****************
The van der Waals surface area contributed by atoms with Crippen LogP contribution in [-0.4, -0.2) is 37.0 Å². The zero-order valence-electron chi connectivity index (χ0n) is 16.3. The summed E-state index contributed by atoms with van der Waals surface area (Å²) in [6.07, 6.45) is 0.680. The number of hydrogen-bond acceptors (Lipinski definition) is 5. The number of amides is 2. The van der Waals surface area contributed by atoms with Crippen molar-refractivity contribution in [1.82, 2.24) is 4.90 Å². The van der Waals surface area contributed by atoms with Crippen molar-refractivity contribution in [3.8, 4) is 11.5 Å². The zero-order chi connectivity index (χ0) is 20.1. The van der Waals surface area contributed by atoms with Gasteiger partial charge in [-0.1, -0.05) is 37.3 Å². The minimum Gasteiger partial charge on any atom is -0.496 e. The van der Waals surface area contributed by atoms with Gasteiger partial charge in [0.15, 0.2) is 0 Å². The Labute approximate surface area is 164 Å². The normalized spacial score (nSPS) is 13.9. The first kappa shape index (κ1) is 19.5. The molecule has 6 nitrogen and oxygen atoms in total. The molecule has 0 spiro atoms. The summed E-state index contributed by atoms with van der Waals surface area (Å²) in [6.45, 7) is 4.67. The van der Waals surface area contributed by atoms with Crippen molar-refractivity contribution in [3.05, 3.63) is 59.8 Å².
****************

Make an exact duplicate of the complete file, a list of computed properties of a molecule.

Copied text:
The van der Waals surface area contributed by atoms with Crippen LogP contribution in [-0.4, -0.2) is 37.0 Å². The zero-order valence-electron chi connectivity index (χ0n) is 16.3. The summed E-state index contributed by atoms with van der Waals surface area (Å²) in [6.07, 6.45) is 0.680. The number of hydrogen-bond acceptors (Lipinski definition) is 5. The number of amides is 2. The van der Waals surface area contributed by atoms with Crippen molar-refractivity contribution in [1.82, 2.24) is 4.90 Å². The van der Waals surface area contributed by atoms with Crippen molar-refractivity contribution in [3.8, 4) is 11.5 Å². The zero-order chi connectivity index (χ0) is 20.1. The van der Waals surface area contributed by atoms with Gasteiger partial charge in [-0.1, -0.05) is 37.3 Å². The minimum Gasteiger partial charge on any atom is -0.496 e. The van der Waals surface area contributed by atoms with Gasteiger partial charge in [0.15, 0.2) is 0 Å². The Labute approximate surface area is 164 Å². The normalized spacial score (nSPS) is 13.9. The first kappa shape index (κ1) is 19.5. The molecule has 6 nitrogen and oxygen atoms in total. The molecule has 0 spiro atoms. The summed E-state index contributed by atoms with van der Waals surface area (Å²) in [6.45, 7) is 4.67. The van der Waals surface area contributed by atoms with Crippen molar-refractivity contribution in [3.05, 3.63) is 59.8 Å².